Wednesday, August 15, 2012

How To Start A Story So As To Hook The Reader

Today I welcome Mel Menzies, who shares five tips to show an aspiring author how to start a story so as to hook the reader.


I recently sent the first chapter of my new novel to a friend, who is a professional editor, and received the following feedback: 'The first paragraph is a fantastic hook: two strangers walk into your life and turn out to be related, and your own identity is brought into question. It certainly made me want to read on.'


Okay, there was a lot more to it than that!  But this morning I want to write about how to start a story and hook the reader.  Because if you haven’t grabbed your readers by the throat on page one, they’re not going to read pages two, three, four or more.  And what goes for the book-buying public applies, also, to agents and publishers.

So how do you start a story that hooks the reader?


This is paramount.  Here, in this blog, I’m deliberately using a colloquial style of writing, which is in keeping with the sort of chatty repartee that makes for a good interchange with fellow-bloggers.  However, were my readers to be a literary lot (no aspersions intended) I might have to choose a less idiomatic mode of language and grammar - or risk turning them away.  The point is: you need to write for your readers.

An example of this was when I was writing for a church readership and one of my characters was so inarticulate that he swore every other word.  Nervous of using the word ‘bloody’, I substituted ‘ruddy’.  However, far from pleasing my readers, I received a very amusing rant from Canon Michael Saward who, in his review of my book, berated me for my lack of courage.  Clearly, you can’t please all of your readers all of the time.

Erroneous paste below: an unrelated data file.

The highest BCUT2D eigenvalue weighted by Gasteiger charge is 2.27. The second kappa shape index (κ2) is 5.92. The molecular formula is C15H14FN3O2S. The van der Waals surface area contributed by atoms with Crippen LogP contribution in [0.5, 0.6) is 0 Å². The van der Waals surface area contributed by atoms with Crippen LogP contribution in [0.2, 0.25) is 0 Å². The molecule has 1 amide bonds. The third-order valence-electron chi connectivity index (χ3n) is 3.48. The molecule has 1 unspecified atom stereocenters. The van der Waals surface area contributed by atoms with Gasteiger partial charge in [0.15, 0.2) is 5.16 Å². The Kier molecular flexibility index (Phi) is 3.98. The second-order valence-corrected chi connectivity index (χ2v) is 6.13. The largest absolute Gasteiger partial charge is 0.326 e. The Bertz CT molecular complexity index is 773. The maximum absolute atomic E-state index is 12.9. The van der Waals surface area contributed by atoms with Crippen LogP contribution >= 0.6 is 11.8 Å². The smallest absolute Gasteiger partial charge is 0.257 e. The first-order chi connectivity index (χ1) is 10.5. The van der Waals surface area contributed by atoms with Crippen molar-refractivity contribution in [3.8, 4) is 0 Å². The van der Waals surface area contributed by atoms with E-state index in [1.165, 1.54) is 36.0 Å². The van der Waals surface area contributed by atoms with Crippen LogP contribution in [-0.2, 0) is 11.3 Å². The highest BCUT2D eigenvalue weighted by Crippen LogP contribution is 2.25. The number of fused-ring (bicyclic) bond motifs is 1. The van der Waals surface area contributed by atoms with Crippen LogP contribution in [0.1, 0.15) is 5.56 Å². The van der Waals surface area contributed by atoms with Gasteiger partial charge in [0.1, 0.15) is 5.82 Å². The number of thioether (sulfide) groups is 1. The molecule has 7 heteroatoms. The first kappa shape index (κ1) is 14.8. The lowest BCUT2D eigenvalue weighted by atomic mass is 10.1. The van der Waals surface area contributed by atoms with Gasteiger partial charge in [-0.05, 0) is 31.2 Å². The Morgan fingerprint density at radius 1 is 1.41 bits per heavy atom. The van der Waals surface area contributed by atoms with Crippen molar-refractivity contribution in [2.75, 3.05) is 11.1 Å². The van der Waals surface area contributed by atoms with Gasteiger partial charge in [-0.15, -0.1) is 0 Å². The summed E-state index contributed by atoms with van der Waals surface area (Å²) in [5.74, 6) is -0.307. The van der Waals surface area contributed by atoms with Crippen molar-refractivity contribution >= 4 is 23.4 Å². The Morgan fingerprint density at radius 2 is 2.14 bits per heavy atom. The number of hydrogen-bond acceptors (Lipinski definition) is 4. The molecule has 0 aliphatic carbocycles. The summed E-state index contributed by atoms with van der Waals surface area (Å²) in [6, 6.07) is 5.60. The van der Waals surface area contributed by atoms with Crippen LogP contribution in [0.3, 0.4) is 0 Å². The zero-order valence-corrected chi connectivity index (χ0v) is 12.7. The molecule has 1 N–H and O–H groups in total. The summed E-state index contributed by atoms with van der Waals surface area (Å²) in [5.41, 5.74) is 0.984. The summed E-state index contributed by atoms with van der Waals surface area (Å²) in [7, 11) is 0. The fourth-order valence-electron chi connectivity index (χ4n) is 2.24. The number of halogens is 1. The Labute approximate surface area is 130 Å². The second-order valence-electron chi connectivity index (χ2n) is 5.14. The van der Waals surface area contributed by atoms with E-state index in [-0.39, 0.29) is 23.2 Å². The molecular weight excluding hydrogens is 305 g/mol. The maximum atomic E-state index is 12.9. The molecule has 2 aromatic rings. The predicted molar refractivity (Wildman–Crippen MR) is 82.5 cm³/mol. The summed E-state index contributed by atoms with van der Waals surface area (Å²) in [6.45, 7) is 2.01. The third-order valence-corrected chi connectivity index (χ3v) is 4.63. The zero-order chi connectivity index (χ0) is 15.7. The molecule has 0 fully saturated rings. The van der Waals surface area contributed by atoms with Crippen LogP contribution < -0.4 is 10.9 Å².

The need to identify which of your characters is going to advance the plot of your story is crucial.   I’ve previously written a series of articles which covers this, in which I’ve shown that characters are not merely travellers on the journey through plot, but are the drivers.  The series is available through the Creative Writing link on my Home page, but the important thing to understand here is that the characters who start your story on page one of your book, must appeal to the readers for whom you’re writing.

I know!  It sounds obvious, but even when you’ve had years of experience - as have most of the members of the local ACW writers’ group I Chair - it’s amazing how often, when we read aloud, someone will pick up on an unappealing nuance of characterisation that was unintended by the author.  If that appeared on page one of your book, you be unlikely to hook your reader.


A good hook provides just enough information for your reader to have a sense of the What, Why, When, How, Where and Who of your story - and no more.  In no particular order, when starting a story, you need to engage your reader by providing a sense of What conflict the main character is facing; Why the conflict has been triggered; When it is all happening; How she is planning to deal with it; Where it is all happening; and Who she is.  Avoid lengthy descriptions of character, place, or weather at this stage (ideally, at any stage).  To be successful, a lightness of touch is required.  A journalist friend once cited the essentials in opening a story - any story - thus: